Network: A digital camera is not just for Christmas

They're sleek, high-tech and fun, but digital cameras are also expensive, so it pays to be sure of what you want from one before making a choice. By Martin King
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Digital cameras rank high in the list of most lusted-after presents this Christmas. They're good fun, bring a new dimension to photography, and the right one will impress your techno-hungry friends. High street interest has surged, despite price tags of anything up to pounds 700, but there are some important questions that buyers should ask themselves before they decide to buy one.

Why pay up to twice as much for a digital camera as you would for a traditional one? You save on the cost of film and processing, and you gain the ability to crop, enhance and even alter your images with comparatively cheap software rather than elaborate darkroom kit. The ability to review images immediately on the camera's small LCD screen is useful, but don't expect to see too much detail.

Where's the catch? Extra expense kicks in if you print the images. For the best quality output you'll need special ink cartridges and glossy paper (and that's if your current printer is compatible). Balance that, however, against the fact that you can view your photographs on screen and will probably only want to print the best of them.

What about quality? Image quality of traditional cameras is primarily determined by the lens. On digital cameras, it also depends on the potential file size of the image. The top ones boast 1800x1200 pixel resolution or higher; at this resolution, the quality of an A4-size print-out would be little different from what you could expect from a traditional 35mm negative.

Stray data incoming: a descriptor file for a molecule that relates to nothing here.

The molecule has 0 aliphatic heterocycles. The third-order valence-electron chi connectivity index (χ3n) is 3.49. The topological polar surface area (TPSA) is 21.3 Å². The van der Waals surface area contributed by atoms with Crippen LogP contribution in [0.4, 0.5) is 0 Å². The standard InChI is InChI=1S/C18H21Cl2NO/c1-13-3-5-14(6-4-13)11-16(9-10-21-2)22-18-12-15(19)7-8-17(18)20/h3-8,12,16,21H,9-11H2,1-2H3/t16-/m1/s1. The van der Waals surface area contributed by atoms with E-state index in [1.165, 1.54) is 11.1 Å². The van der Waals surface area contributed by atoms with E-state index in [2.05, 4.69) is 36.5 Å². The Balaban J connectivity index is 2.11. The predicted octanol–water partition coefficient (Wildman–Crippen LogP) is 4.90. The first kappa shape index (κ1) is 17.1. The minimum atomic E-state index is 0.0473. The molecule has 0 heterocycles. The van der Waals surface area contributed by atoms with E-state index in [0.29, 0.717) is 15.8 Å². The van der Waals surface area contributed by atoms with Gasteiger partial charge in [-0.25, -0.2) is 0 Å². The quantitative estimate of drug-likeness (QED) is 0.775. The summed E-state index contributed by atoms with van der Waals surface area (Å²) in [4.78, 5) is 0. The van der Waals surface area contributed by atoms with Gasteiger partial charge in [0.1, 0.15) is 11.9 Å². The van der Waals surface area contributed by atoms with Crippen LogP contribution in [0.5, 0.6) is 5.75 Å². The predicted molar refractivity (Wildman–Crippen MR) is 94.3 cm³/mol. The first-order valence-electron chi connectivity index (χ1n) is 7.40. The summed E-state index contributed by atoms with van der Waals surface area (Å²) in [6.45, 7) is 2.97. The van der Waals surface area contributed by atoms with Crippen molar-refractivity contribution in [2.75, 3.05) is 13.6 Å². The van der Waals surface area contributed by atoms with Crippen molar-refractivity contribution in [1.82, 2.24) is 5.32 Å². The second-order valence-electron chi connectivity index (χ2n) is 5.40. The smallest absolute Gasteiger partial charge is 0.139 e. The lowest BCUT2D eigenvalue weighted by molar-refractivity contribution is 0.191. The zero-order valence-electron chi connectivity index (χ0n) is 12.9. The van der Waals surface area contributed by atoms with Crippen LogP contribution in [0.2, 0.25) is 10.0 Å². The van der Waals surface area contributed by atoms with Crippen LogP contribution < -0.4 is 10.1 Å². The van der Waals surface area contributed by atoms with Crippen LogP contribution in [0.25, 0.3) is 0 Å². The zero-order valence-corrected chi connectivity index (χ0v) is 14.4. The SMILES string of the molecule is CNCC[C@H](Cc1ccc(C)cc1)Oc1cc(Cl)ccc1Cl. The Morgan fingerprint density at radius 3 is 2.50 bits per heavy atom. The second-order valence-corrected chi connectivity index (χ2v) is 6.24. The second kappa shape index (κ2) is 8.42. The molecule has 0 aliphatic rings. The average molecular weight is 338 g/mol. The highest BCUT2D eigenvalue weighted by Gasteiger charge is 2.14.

How much do I need to pay? If you are intending to view the images on your computer, a medium level of resolution will be fine (about 1200 by 900 pixels at most). If you want to take pictures just for sending in e-mails, an even lower resolution would probably suffice.

Generally speaking, the greater the image capability, the more expensive the camera. Expect to pay pounds 300 unless you want something really basic. Prices of several top-range digital cameras have fallen over the past few weeks, but they still cost more than pounds 600.

What about extras? You might want extra memory storage, or you could find yourself restricted to just 12 high-resolution images even on the top-of-the range cameras. Also, an extra set of rechargeable batteries is important, as they can last just a few hours.

Any other tips?

n Software for basic image manipulation and for printing your photographs should be included in the price. Ask for a demonstration, as user-friendliness varies widely.

n Check on the connections to your PC or Mac - some are much easier to use than others.

n Are you planning to store all your images on your home PC? You may need a Zip drive or CD writer to back them up (or risk losing the family album in the event of your computer crashing).

n As is always the case with new technology, early adopters are paying a premium. The price disparity between digital and conventional cameras will inevitably narrow, and the post-Christmas sales should be very interesting.

Digital camera makers' websites:




Olympus: www.olympus-europa. com




The writer is managing editor of Independent Digital